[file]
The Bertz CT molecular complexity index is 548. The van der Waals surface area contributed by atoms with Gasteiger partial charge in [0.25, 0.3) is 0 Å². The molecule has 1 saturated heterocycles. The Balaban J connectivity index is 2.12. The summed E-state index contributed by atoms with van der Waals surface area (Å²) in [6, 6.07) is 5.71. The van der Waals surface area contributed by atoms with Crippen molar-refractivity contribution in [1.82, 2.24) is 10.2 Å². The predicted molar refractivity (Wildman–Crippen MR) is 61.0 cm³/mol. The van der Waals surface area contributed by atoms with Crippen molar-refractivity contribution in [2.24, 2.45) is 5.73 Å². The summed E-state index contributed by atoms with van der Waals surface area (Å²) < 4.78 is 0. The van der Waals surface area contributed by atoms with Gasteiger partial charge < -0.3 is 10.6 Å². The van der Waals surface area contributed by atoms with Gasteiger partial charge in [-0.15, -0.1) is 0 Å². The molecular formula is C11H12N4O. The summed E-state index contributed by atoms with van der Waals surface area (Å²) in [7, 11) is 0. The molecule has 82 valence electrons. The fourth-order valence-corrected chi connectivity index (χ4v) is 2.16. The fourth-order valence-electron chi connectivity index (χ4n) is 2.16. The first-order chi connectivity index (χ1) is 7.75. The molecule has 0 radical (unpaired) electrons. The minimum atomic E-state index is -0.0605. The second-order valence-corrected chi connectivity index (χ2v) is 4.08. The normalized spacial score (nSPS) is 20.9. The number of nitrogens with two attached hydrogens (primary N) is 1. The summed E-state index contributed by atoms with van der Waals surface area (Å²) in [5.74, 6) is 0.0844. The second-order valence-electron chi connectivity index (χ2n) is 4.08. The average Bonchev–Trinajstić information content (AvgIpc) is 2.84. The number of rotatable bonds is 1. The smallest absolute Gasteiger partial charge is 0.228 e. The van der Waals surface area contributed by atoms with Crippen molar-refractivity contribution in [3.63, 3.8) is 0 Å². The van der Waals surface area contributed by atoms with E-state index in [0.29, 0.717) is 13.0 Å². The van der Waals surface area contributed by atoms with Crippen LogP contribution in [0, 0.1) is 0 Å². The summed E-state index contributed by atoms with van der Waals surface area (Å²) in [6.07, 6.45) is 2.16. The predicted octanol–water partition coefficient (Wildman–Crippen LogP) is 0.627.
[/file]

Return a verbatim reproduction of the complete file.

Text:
The Bertz CT molecular complexity index is 548. The van der Waals surface area contributed by atoms with Gasteiger partial charge in [0.25, 0.3) is 0 Å². The molecule has 1 saturated heterocycles. The Balaban J connectivity index is 2.12. The summed E-state index contributed by atoms with van der Waals surface area (Å²) in [6, 6.07) is 5.71. The van der Waals surface area contributed by atoms with Crippen molar-refractivity contribution in [1.82, 2.24) is 10.2 Å². The predicted molar refractivity (Wildman–Crippen MR) is 61.0 cm³/mol. The van der Waals surface area contributed by atoms with Crippen molar-refractivity contribution in [2.24, 2.45) is 5.73 Å². The summed E-state index contributed by atoms with van der Waals surface area (Å²) < 4.78 is 0. The van der Waals surface area contributed by atoms with Gasteiger partial charge < -0.3 is 10.6 Å². The van der Waals surface area contributed by atoms with Gasteiger partial charge in [-0.15, -0.1) is 0 Å². The molecular formula is C11H12N4O. The summed E-state index contributed by atoms with van der Waals surface area (Å²) in [7, 11) is 0. The molecule has 82 valence electrons. The fourth-order valence-corrected chi connectivity index (χ4v) is 2.16. The fourth-order valence-electron chi connectivity index (χ4n) is 2.16. The first-order chi connectivity index (χ1) is 7.75. The molecule has 0 radical (unpaired) electrons. The minimum atomic E-state index is -0.0605. The second-order valence-corrected chi connectivity index (χ2v) is 4.08. The normalized spacial score (nSPS) is 20.9. The number of nitrogens with two attached hydrogens (primary N) is 1. The summed E-state index contributed by atoms with van der Waals surface area (Å²) in [5.74, 6) is 0.0844. The second-order valence-electron chi connectivity index (χ2n) is 4.08. The average Bonchev–Trinajstić information content (AvgIpc) is 2.84. The number of rotatable bonds is 1. The smallest absolute Gasteiger partial charge is 0.228 e. The van der Waals surface area contributed by atoms with Crippen molar-refractivity contribution in [3.63, 3.8) is 0 Å². The van der Waals surface area contributed by atoms with E-state index in [0.29, 0.717) is 13.0 Å². The van der Waals surface area contributed by atoms with Crippen LogP contribution in [0, 0.1) is 0 Å². The summed E-state index contributed by atoms with van der Waals surface area (Å²) in [6.07, 6.45) is 2.16. The predicted octanol–water partition coefficient (Wildman–Crippen LogP) is 0.627.